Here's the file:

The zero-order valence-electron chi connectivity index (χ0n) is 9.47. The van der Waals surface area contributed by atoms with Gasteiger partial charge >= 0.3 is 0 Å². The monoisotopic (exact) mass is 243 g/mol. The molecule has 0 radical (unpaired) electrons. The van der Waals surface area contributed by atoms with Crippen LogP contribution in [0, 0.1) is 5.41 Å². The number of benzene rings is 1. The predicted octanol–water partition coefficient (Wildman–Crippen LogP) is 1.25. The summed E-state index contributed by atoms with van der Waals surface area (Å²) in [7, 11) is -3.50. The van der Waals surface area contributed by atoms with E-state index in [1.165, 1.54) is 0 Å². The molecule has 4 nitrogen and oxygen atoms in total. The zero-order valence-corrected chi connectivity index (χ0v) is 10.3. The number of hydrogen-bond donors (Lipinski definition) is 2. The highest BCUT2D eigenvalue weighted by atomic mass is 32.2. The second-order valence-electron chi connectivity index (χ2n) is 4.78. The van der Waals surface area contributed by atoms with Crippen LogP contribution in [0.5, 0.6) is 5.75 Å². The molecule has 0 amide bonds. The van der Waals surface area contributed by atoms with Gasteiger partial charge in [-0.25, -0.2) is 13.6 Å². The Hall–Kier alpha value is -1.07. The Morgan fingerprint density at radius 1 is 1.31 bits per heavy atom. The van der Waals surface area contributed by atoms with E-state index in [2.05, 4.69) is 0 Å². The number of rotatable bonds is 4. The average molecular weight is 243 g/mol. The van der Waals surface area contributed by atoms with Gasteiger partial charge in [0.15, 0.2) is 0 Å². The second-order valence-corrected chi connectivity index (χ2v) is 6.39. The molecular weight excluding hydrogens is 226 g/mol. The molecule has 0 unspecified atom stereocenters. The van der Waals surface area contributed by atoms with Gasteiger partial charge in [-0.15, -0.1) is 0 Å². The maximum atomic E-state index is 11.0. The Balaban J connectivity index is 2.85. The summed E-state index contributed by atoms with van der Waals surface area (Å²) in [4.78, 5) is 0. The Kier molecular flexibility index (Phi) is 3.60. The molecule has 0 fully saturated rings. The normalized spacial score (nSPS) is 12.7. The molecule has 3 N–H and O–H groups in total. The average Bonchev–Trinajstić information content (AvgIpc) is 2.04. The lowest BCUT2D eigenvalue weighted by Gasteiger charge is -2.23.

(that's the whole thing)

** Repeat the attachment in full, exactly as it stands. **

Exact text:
The zero-order valence-electron chi connectivity index (χ0n) is 9.47. The van der Waals surface area contributed by atoms with Gasteiger partial charge >= 0.3 is 0 Å². The monoisotopic (exact) mass is 243 g/mol. The molecule has 0 radical (unpaired) electrons. The van der Waals surface area contributed by atoms with Crippen LogP contribution in [0, 0.1) is 5.41 Å². The number of benzene rings is 1. The predicted octanol–water partition coefficient (Wildman–Crippen LogP) is 1.25. The summed E-state index contributed by atoms with van der Waals surface area (Å²) in [7, 11) is -3.50. The van der Waals surface area contributed by atoms with E-state index in [1.165, 1.54) is 0 Å². The molecule has 4 nitrogen and oxygen atoms in total. The zero-order valence-corrected chi connectivity index (χ0v) is 10.3. The number of hydrogen-bond donors (Lipinski definition) is 2. The highest BCUT2D eigenvalue weighted by atomic mass is 32.2. The second-order valence-electron chi connectivity index (χ2n) is 4.78. The van der Waals surface area contributed by atoms with Crippen LogP contribution in [0.5, 0.6) is 5.75 Å². The molecule has 0 amide bonds. The van der Waals surface area contributed by atoms with Gasteiger partial charge in [-0.25, -0.2) is 13.6 Å². The Hall–Kier alpha value is -1.07. The Morgan fingerprint density at radius 1 is 1.31 bits per heavy atom. The van der Waals surface area contributed by atoms with E-state index in [2.05, 4.69) is 0 Å². The number of rotatable bonds is 4. The average molecular weight is 243 g/mol. The van der Waals surface area contributed by atoms with Gasteiger partial charge in [0.15, 0.2) is 0 Å². The second-order valence-corrected chi connectivity index (χ2v) is 6.39. The molecular weight excluding hydrogens is 226 g/mol. The molecule has 0 unspecified atom stereocenters. The van der Waals surface area contributed by atoms with Gasteiger partial charge in [-0.15, -0.1) is 0 Å². The maximum atomic E-state index is 11.0. The Balaban J connectivity index is 2.85. The summed E-state index contributed by atoms with van der Waals surface area (Å²) in [4.78, 5) is 0. The Kier molecular flexibility index (Phi) is 3.60. The molecule has 0 fully saturated rings. The normalized spacial score (nSPS) is 12.7. The molecule has 3 N–H and O–H groups in total. The average Bonchev–Trinajstić information content (AvgIpc) is 2.04. The lowest BCUT2D eigenvalue weighted by Gasteiger charge is -2.23.